Wealthy New Yorkers fled the Empire State in droves after the COVID pandemic hit — with more than 2,000 millionaires ditching Manhattan, according to the latest Internal Revenue Service data.
Tax filings show that the number of New York state residents who reported an adjusted gross income of more than $1 million fell to 54,370 in 2020 from 55,100 in 2019 — a 1.3% decline.
Manhattan saw an even higher net loss of millionaires in 2020 with 2,393 leaving the borough for the suburbs or moving out of state — more than 10% higher than the number of seven-figure earners who relocated in 2019, according to researcher E.J. McMahon of the Albany-based nonpartisan think tank Empire Center for Public Policy.
The exodus followed a “millionaire’s tax” by disgraced Gov. Andrew Cuomo in 2018 that hiked the top rate to 9.65% from 8.82%, making New York the highest-taxed state in the country.
“It’s preposterous to deny that it isn’t one of the key determinants,” McMahon told the Lockport Union-Sun & Journal. “And it’s the variable that the state government controls.”
The state’s plunge in millionaires comes despite a spike in the number of wealthy earners nationally by some 10% — to 608,540 from 554,340, the tax data show.
New York’s share of the national pool of millionaire tax filers shriveled from 9.9% in 2019 to 8.9% in 2020 — and plummeted 12.7% from 2010. The state joined Oklahoma and Louisiana as the only three states that saw an absolute decline in the number of millionaire income tax filers in 2020.
“The continuing decline in New York’s share of the nation’s income millionaires … should be a vivid warning sign for Gov. [Kathy] Hochul and the Legislature,” McMahon said.
Experts have blamed a confluence of factors for the Big Apple emptying out, including the overall cost of living, pandemic-era lockdown policies and rising crime rates.
Overall, an estimated 300,000 New Yorkers reportedly left the city in 2020 — taking roughly $21 billion in income with them.
Nassau County, which ranks second behind Manhattan in the number of millionaire residents in the state, lost 12 filers in 2020, according to the study of the IRS data by McMahon’s think tank.
Other suburban areas saw gains in millionaire filers, led by Suffolk County, which includes the Hamptons. There was an increase of 722 millionaire filers, or 21%, in 2020 compared to 2019.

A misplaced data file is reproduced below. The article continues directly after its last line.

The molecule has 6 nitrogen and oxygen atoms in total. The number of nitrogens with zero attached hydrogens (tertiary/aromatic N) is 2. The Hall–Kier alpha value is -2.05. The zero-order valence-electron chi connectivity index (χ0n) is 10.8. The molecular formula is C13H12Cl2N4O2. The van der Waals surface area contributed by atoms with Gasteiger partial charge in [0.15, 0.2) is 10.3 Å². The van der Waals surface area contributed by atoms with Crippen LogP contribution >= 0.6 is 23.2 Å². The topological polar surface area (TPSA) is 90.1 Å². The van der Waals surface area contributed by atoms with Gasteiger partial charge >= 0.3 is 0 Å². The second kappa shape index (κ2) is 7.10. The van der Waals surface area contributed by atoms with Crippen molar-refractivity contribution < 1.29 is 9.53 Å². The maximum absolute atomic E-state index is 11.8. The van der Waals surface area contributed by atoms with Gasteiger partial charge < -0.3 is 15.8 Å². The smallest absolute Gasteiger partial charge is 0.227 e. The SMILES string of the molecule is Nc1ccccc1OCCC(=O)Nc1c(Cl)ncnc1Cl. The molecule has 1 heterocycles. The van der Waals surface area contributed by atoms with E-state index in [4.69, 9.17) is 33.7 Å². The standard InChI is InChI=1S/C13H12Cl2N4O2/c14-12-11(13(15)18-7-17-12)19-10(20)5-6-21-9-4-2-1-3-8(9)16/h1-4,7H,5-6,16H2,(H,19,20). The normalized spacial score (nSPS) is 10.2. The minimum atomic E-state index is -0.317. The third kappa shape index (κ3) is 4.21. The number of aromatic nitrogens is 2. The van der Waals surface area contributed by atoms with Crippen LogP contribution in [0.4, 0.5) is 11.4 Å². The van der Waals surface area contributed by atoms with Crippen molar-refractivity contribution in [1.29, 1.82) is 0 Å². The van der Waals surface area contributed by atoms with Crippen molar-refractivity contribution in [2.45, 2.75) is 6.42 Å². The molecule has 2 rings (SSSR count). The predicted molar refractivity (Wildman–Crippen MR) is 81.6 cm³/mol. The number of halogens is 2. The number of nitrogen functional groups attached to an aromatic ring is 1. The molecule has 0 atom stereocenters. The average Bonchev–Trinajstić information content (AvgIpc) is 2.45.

The Hudson Valley also saw a net increase in wealthy earners. Westchester County became home to 233 more millionaires in 2020, while Dutchess County reported an additional 147 millionaires. Dozens more millionaire filers moved to Ulster, Putnam and Columbia counties in 2020.
The ramifications of the flight of wealth to other states could be significant for New York City and the state. A shrinkage of the tax pool could likely have an adverse impact on the funding of vital public services like schools, mass transit, and police and fire departments.
McMahon cited state data which shows that New York’s top 1% of income earners who report incomes of at least $655,835 — and resided in the state the whole year — paid 46% of state income taxes as of 2020.
It wasn’t just high earners fleeing. In 2020, the number of New Yorkers who earned between half-a-million dollars and $1 million dropped by 2,600 tax filers, or 2.8%, according to the IRS data.
The trend ran counter to the national figures, which indicated 67,290 tax filers in this wage bracket in 2020 — or an increase of 5.8% compared to 2019. The only other states to lose filers in the $500,000-to-$1 million range in 2020 were Louisiana, Oklahoma and West Virginia.
Florida has been one of the biggest beneficiaries of the escape from New York saga — along with other Sun Belt locales like Texas, Tennessee, Georgia and the Carolinas. The Sunshine State is positioned to supplant New York as home to the second-highest number of millionaires in the country behind first-place California.
“With 53,190 millionaire filers in 2020, reflecting a gain of 170% over the previous 10 years, Florida moved closer to displacing New York as the state with the second-largest population in this category,” McMahon said.
McMahon’s findings do offer a silver lining for New York: Millionaire tax filers in the Empire State reported that their 2020 adjusted gross income rose by around 10% compared with the previous year.
Notably, the number of part-time residents of New York who earned more than $1 million in 2020 rose — with Florida accounting for the largest share of nonresident filers, according to McMahon.
In 2020, there were 7,218 Floridians who owed taxes to Albany — up from 6,471 in 2019, according to McMahon.
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